If you’re resolving to manage or diminish the stress in your life, or if you’re resolving to pursue more creative work, putting your devices away is an easy first step.
As the research shows, there are a number of benefits for putting your devices away—and the solution is as simple as pushing a button and closing a drawer. Use that New Year’s willpower and give it a try!
References & Further Reading
Baird, B., Smallwood, J., Mrazek, M. D., Kam, J. W., Franklin, M. S., & Schooler, J. W. (2012). Inspired by distraction: Mind wandering facilitates creative incubation. Psychological Science , 23 , 1117-1122.
Fox, J., & Moreland, J. J.(2015). The dark side of social networking sites: An exploration of the relational and psychological stressors associated with Facebook use and affordances. Computers in Human Behavior , 45 , 168-176
Misra, S., Cheng, L., Genevie, J., & Yuan, M. (in press). The iPhone effect: The quality of in-person social interactions in the presence of mobile devices. Environment and Behavior.
Nakamura, T. (2015). The action of looking at a mobile phone display as nonverbal behavior/communication: A theoretical perspective. Computers in Human Behavior , 43 , 68-75.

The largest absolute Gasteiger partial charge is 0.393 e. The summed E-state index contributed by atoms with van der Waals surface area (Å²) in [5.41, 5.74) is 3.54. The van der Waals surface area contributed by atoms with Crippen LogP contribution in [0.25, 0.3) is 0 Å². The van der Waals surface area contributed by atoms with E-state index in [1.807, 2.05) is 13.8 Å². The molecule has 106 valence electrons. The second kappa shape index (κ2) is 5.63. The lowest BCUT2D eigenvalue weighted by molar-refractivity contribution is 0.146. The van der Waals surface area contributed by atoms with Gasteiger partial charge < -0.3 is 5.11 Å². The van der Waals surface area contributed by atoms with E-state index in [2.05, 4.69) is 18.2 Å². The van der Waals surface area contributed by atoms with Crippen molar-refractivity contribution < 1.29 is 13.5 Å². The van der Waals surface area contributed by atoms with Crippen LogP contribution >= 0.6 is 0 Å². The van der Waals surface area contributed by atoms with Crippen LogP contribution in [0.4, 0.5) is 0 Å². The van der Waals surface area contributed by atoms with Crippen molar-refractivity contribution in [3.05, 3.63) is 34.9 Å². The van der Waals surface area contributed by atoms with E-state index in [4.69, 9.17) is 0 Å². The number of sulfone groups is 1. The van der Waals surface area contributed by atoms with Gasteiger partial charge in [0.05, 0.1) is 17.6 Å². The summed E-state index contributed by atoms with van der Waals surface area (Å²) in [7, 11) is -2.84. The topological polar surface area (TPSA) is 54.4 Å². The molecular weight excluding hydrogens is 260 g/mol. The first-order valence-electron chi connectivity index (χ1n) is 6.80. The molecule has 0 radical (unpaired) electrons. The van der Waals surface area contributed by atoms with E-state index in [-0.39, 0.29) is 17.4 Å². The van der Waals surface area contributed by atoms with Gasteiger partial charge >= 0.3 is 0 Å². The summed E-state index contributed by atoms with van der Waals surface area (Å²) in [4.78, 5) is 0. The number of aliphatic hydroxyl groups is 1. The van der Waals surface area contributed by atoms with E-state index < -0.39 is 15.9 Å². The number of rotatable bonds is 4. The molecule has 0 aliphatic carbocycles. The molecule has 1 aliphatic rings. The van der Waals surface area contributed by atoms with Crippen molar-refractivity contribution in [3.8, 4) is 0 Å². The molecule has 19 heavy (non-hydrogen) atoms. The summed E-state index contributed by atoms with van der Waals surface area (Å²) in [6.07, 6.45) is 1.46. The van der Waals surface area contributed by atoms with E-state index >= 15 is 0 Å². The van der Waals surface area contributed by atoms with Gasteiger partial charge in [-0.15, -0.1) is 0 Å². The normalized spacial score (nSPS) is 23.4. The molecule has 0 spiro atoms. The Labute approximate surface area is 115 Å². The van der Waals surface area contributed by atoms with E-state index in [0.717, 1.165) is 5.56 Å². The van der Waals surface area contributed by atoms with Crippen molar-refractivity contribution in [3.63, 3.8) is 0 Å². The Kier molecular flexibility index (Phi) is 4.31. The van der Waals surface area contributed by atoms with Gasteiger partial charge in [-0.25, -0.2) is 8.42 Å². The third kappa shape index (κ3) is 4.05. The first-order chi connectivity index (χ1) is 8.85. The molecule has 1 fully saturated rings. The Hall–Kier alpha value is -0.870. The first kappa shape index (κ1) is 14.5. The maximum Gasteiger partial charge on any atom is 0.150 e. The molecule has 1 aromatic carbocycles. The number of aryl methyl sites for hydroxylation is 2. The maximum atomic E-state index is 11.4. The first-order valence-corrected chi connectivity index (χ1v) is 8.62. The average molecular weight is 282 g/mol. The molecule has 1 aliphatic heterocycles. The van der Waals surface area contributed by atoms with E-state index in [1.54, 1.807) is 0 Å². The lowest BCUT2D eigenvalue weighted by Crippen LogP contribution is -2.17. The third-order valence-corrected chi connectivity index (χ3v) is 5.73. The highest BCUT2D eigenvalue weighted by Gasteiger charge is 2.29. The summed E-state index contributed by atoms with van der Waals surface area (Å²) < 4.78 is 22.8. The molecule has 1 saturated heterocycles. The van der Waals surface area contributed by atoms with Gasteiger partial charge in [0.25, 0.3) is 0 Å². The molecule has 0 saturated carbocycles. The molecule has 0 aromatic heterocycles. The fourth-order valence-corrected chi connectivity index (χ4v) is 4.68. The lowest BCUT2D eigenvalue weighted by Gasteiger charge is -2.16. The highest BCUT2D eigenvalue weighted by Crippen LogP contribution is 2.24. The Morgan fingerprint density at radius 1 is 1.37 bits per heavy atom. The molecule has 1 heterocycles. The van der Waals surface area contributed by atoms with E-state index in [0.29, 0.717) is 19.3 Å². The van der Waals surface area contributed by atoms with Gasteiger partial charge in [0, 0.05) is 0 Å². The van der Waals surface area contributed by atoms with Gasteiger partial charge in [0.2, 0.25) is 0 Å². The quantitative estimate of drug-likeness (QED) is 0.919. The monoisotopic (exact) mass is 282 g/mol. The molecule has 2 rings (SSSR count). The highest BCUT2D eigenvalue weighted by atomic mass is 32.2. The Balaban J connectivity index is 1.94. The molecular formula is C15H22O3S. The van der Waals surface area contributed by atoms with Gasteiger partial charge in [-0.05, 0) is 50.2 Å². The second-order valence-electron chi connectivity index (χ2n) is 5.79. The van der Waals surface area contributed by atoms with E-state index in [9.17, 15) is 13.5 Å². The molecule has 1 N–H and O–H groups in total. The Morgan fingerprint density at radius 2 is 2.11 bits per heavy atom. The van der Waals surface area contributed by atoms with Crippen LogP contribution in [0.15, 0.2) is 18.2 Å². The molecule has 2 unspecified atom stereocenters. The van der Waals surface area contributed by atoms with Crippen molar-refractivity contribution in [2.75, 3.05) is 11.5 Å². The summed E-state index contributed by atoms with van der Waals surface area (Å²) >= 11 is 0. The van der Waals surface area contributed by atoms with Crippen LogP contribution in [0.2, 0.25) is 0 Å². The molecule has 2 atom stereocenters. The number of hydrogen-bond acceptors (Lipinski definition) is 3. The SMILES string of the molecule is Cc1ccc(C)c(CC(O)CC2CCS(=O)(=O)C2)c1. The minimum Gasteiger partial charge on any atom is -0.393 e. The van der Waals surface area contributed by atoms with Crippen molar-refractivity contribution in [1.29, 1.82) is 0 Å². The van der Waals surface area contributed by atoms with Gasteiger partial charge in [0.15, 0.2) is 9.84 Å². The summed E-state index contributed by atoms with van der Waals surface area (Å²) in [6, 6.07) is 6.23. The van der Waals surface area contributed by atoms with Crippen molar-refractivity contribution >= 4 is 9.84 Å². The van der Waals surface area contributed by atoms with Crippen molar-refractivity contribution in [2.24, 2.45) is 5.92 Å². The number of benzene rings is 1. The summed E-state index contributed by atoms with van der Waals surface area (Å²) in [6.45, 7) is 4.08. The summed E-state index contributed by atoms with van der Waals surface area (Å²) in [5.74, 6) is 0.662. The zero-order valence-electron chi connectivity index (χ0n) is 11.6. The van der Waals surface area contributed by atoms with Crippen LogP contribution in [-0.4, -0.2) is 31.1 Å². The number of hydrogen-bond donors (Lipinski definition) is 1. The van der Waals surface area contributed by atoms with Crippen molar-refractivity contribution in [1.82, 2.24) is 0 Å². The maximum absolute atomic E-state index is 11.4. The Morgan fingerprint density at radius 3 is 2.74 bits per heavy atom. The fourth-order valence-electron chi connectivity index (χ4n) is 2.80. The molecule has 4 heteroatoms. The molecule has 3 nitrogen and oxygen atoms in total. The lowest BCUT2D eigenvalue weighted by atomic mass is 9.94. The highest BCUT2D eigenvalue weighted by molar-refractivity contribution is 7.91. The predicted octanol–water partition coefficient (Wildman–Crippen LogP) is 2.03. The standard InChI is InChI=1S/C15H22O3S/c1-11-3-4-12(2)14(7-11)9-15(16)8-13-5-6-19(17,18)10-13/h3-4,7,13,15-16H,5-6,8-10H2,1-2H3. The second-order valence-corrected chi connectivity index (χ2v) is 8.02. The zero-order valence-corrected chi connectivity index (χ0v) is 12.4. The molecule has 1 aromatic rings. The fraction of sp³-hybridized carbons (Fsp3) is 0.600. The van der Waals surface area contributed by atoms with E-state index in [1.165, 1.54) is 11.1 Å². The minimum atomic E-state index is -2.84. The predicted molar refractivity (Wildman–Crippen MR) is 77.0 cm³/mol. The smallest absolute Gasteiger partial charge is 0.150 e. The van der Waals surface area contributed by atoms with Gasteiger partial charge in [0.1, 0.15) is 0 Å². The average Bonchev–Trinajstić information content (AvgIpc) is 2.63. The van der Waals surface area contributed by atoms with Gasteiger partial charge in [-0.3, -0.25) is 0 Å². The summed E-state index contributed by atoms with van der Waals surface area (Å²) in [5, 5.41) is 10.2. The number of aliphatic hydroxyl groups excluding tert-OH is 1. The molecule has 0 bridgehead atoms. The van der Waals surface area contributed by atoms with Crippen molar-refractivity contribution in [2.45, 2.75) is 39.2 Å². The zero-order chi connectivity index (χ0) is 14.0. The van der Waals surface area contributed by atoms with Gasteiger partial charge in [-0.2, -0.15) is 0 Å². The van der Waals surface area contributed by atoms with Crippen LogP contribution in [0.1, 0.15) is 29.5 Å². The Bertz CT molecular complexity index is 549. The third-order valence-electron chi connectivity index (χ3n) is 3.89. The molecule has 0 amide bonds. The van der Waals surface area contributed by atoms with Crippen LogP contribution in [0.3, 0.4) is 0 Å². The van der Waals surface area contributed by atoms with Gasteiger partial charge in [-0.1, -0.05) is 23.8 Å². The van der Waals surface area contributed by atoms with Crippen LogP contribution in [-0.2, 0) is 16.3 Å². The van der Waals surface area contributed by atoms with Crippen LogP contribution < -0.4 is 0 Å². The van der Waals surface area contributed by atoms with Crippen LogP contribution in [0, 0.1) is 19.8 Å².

Pang, A. S. K. (2013). The distraction addiction . New York: Little, Brown.
Przybylski, A. K., & Weinstein, N. (2013). Can you connect with me now? How the presence of mobile communication technology influences face-to-face conversation quality. Journal of Social and Personal Relationships , 30 , 237-246.
Singer, J. L. (1975). The inner world of daydreaming . Harper & Row.
Thornton, B., Faires, A., Robbins, M., & Rollins, E. (in press). The mere presence of a cell phone may be distracting: Implications for attention and task performance. Social Psychology.
Turkle, S. (2011). Alone together: Why we expect more from technology and less from each other. New York: Basic Books.
Uhls, Y. T., Michikyan, M., Morris, J., Garcia, D., Small, G. W., Zgourou, E., & Greenfield, P. M. (2014). Five days at outdoor education camp without screens improves preteen skills with nonverbal emotion cues. Computers in Human Behavior , 39 , 387-392.